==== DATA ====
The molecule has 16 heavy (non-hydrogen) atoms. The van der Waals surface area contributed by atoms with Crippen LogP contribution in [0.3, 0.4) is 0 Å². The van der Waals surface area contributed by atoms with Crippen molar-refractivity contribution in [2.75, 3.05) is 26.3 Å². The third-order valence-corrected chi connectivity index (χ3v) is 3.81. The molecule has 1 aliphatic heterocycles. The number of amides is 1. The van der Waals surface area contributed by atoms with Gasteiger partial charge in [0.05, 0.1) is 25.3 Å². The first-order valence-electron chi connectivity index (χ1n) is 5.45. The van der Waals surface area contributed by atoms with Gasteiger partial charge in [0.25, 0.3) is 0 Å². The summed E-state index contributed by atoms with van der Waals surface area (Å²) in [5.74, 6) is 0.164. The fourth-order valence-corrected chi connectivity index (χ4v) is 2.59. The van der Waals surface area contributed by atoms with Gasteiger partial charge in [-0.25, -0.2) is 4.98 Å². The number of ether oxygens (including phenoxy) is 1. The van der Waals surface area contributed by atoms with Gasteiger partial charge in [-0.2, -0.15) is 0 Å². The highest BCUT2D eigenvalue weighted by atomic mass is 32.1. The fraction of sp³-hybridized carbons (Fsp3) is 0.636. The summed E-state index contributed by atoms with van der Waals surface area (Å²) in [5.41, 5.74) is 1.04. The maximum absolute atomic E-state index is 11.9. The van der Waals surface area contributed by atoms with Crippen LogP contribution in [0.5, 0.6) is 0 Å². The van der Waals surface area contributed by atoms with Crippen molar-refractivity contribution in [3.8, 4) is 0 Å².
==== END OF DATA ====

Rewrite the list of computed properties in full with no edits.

The molecule has 16 heavy (non-hydrogen) atoms. The van der Waals surface area contributed by atoms with Crippen LogP contribution in [0.3, 0.4) is 0 Å². The van der Waals surface area contributed by atoms with Crippen molar-refractivity contribution in [2.75, 3.05) is 26.3 Å². The third-order valence-corrected chi connectivity index (χ3v) is 3.81. The molecule has 1 aliphatic heterocycles. The number of amides is 1. The van der Waals surface area contributed by atoms with Gasteiger partial charge in [0.05, 0.1) is 25.3 Å². The first-order valence-electron chi connectivity index (χ1n) is 5.45. The van der Waals surface area contributed by atoms with Gasteiger partial charge in [0.25, 0.3) is 0 Å². The summed E-state index contributed by atoms with van der Waals surface area (Å²) in [5.74, 6) is 0.164. The fourth-order valence-corrected chi connectivity index (χ4v) is 2.59. The van der Waals surface area contributed by atoms with Gasteiger partial charge in [-0.25, -0.2) is 4.98 Å². The number of ether oxygens (including phenoxy) is 1. The van der Waals surface area contributed by atoms with Gasteiger partial charge in [-0.2, -0.15) is 0 Å². The highest BCUT2D eigenvalue weighted by atomic mass is 32.1. The fraction of sp³-hybridized carbons (Fsp3) is 0.636. The summed E-state index contributed by atoms with van der Waals surface area (Å²) in [5.41, 5.74) is 1.04. The maximum absolute atomic E-state index is 11.9. The van der Waals surface area contributed by atoms with Crippen LogP contribution in [0.5, 0.6) is 0 Å². The van der Waals surface area contributed by atoms with Crippen molar-refractivity contribution in [3.8, 4) is 0 Å².